the Sunset Magazine.
Mrs. Miller had contributed to The
Oregonlan in Portland and had charge
of the women s department of a Eu
gene paper until her recent illness.’ She
was the author of many poems and fic
tion stories and is mentioned in prac
tically every compilation of literary
people on the Coast. Mrs. Miller was
an active member of the Fortnightly
Club. Her full name was Lichen Maud
Cogswell Miller, and she wrote under
her maiden name.
She is survived by her husband.
George Melvin Miller, of Eugene; two
sisters. Mrs. Idaho Campbell, of Eu
Mary Frances Gay and her groom, John Cogswell, on their wedding day, October 28, 1852. Theirs was the first marriage recorded in Lane County, Oregon. Mary’s father brought her wedding dress from Portland. Friends came from as far away as fifty miles in a rainstorm to attend the wedding.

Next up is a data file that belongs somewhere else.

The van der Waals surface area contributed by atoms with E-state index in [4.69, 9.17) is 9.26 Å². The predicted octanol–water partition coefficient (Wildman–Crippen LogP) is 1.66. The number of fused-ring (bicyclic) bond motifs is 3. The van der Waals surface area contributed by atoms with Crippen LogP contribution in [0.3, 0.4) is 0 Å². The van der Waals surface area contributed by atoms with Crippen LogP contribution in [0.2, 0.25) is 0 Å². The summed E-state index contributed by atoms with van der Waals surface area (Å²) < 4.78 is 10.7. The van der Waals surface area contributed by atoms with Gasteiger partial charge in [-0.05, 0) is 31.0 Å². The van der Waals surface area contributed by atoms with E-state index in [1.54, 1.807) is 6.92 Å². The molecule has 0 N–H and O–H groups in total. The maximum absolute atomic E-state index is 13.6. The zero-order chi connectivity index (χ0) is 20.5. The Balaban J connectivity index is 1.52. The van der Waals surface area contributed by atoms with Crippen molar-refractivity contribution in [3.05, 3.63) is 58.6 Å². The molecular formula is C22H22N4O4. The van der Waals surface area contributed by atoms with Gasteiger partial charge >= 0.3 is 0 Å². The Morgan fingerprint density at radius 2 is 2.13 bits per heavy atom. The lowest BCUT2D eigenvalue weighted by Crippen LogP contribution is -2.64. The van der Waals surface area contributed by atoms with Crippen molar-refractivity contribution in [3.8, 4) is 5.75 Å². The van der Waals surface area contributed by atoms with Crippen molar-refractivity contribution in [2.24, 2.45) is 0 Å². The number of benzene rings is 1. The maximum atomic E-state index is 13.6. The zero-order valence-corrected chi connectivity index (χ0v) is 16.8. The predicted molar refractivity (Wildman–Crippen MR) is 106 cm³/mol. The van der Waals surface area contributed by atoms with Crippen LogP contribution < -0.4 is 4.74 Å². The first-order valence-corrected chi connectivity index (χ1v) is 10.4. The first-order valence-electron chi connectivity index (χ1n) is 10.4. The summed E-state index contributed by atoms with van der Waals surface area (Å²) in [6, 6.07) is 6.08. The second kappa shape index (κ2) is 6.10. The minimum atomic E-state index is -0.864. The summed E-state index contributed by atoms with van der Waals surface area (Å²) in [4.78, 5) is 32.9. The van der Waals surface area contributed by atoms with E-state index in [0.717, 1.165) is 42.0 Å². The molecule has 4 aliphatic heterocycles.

Mary Gay Cogswell Pioneer Cemetery
MARY FRANCES GAY COGSWELL, for whom this cemetery is named, was the eldest daughter of Lane County, Oregon pioneers Martin Baker Gay and Ann Evans (Stewart) Gay. Mary Frances Gay was born in Missouri and traveled the Oregon Trail in a wagon train with her family in 1851. She married native New Yorker John Cogswell on October 28, 1852. Theirs was the first recorded marriage in Lane County. They had nine children, with just four living to adulthood. Their two young daughters, Florilla and Mary Anne, were the first two burials in the cemetery in the fall of 1857.